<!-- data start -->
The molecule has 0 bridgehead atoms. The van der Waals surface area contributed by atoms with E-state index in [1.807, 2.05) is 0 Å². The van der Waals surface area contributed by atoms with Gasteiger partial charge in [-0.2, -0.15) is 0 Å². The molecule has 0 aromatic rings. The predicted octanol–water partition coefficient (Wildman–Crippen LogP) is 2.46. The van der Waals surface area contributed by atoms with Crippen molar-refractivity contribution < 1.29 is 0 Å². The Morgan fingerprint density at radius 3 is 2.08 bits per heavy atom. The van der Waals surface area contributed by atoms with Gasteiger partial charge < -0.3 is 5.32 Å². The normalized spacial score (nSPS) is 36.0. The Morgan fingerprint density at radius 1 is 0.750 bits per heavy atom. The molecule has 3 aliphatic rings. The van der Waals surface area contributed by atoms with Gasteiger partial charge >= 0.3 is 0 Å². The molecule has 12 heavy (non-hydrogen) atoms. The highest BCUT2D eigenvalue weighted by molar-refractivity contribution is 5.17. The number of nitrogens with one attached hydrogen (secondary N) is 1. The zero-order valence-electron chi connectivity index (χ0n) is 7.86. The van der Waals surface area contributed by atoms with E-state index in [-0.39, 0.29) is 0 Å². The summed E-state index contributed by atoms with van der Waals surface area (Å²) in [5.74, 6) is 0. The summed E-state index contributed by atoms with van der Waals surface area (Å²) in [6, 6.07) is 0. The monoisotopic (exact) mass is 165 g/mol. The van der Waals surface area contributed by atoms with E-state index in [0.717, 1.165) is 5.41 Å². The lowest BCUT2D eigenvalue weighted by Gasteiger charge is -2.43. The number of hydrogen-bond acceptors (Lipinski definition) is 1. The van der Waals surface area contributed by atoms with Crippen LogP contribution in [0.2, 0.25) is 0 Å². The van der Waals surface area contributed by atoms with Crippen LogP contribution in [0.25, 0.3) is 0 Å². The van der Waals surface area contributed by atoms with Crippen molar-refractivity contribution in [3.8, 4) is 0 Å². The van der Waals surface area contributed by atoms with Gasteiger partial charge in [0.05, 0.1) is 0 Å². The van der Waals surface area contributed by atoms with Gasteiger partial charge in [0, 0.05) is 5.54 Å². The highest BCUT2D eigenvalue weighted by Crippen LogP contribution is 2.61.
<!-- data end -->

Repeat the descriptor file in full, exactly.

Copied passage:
The molecule has 0 bridgehead atoms. The van der Waals surface area contributed by atoms with E-state index in [1.807, 2.05) is 0 Å². The van der Waals surface area contributed by atoms with Gasteiger partial charge in [-0.2, -0.15) is 0 Å². The molecule has 0 aromatic rings. The predicted octanol–water partition coefficient (Wildman–Crippen LogP) is 2.46. The van der Waals surface area contributed by atoms with Crippen molar-refractivity contribution < 1.29 is 0 Å². The Morgan fingerprint density at radius 3 is 2.08 bits per heavy atom. The van der Waals surface area contributed by atoms with Gasteiger partial charge < -0.3 is 5.32 Å². The normalized spacial score (nSPS) is 36.0. The Morgan fingerprint density at radius 1 is 0.750 bits per heavy atom. The molecule has 3 aliphatic rings. The van der Waals surface area contributed by atoms with Gasteiger partial charge >= 0.3 is 0 Å². The molecule has 12 heavy (non-hydrogen) atoms. The highest BCUT2D eigenvalue weighted by molar-refractivity contribution is 5.17. The number of nitrogens with one attached hydrogen (secondary N) is 1. The zero-order valence-electron chi connectivity index (χ0n) is 7.86. The van der Waals surface area contributed by atoms with E-state index in [-0.39, 0.29) is 0 Å². The summed E-state index contributed by atoms with van der Waals surface area (Å²) in [5.74, 6) is 0. The summed E-state index contributed by atoms with van der Waals surface area (Å²) in [6, 6.07) is 0. The monoisotopic (exact) mass is 165 g/mol. The van der Waals surface area contributed by atoms with E-state index in [0.717, 1.165) is 5.41 Å². The lowest BCUT2D eigenvalue weighted by Gasteiger charge is -2.43. The number of hydrogen-bond acceptors (Lipinski definition) is 1. The van der Waals surface area contributed by atoms with Crippen LogP contribution in [0.2, 0.25) is 0 Å². The van der Waals surface area contributed by atoms with Crippen LogP contribution in [0.25, 0.3) is 0 Å². The van der Waals surface area contributed by atoms with Crippen molar-refractivity contribution in [3.8, 4) is 0 Å². The van der Waals surface area contributed by atoms with Gasteiger partial charge in [0.05, 0.1) is 0 Å². The van der Waals surface area contributed by atoms with Gasteiger partial charge in [0, 0.05) is 5.54 Å². The highest BCUT2D eigenvalue weighted by Crippen LogP contribution is 2.61.